(06/19/19) In the past few months, American Black Bears have been sighted in Southeast Arkansas in more places besides the woods. 

A video captured by a resident last month shows two bears walking through a wooded area in South Crossett. There have been several reports of bear sightings in the town but the bears have also made their way to El Dorado. 

“The bear casually just made its way to the ball fields and the last sighting was at the walking trails near 19th street,” Lieutenant Christopher Lutman said. 

The El Dorado Police Department received numerous calls of the bears rummaging through dumpsters, even making their way to the Wal Mart on Northwest Avenue.

“This is not an uncommon thing to see in the city,” he said. “We’re starting to see more of that in some of these urban areas,” he said.

Many residents in Ashley and Union County say the bears just won’t go away but what many don’t know is that they’ve been around southern Arkansas for decades.

According to a publication written by Arkansas Wildlife Biologists, black bears occurrence in Arkansas dates back to the 1850’s. Historically, the unofficial motto for Arkansas was “The Bear State”.

In the mid 1900’s black bears weren’t as prominent. According to biologists, there were less than 50 bears in the 1930’s. Years later, the Arkansas Game and Fish decided to restore the black bear population in Arkansas, bringing a great number back to the southern region.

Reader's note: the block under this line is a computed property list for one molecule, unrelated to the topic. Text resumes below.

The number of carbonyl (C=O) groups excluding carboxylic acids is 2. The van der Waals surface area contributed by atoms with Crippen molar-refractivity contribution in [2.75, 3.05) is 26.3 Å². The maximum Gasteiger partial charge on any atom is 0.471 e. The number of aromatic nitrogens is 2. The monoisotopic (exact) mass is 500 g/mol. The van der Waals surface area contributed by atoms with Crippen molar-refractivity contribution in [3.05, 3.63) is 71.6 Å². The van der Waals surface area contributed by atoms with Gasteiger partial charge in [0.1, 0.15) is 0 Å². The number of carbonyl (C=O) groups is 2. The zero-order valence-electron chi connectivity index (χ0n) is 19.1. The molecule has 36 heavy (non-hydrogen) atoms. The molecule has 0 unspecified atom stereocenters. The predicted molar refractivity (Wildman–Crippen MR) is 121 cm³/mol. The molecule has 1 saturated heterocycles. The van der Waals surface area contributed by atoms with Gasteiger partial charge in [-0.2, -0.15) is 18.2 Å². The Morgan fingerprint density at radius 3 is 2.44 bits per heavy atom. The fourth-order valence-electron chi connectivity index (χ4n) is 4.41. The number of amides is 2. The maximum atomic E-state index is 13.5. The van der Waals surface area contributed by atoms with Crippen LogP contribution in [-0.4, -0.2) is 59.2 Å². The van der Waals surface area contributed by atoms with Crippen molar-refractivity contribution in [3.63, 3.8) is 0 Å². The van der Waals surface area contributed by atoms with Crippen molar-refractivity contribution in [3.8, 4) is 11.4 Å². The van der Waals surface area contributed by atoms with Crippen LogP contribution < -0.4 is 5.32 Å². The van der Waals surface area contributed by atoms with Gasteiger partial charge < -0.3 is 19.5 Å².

Felsenthal National Wildlife Refuge Biologist, Nick Wirwa, says the bears are completely harmless.

“They tend to themselves,” Wirwa said. “They really don’t want human action.”

Neither do they want to feed off of human flesh. They’re looking for food but more so food from dumpsters. Pet food and corn feeders from hunting clubs are also attractive to these creatures.

“They’re curious just like any other animal,” Wirwa said.”They’re curious to food.”

Their curiosity has led them to neighborhoods and even areas within city limits. Residents are seeing an increased number of these bears roaming around because they have also been affected by the record-breaking flooding Arkansas has seen in the past month. 

When their natural habitat is covered in flooded waters, they have no choice but to flock to higher ground.

“When the river goes back down, the bears move back into the bottom land areas,” Wirwa said.

The bears will eventually return to their natural homelands but until then they may continue to meander around urban areas. Biologists suggest staying away from the bears. Most importantly, do not provoke them. They’re just like any other animal and should be treated as such.

“As we see the black bear population increase, it’s just like anything else when we get to see deer or any other wildlife,” Wirwa said. “It just becomes a part of our daily lives.”

To help minimize the bears from getting into your things, keep a lid on all containers that may attract them. If you do sight a bear and feel threatened, contact your local Arkansas Game and Fish Commission or 911.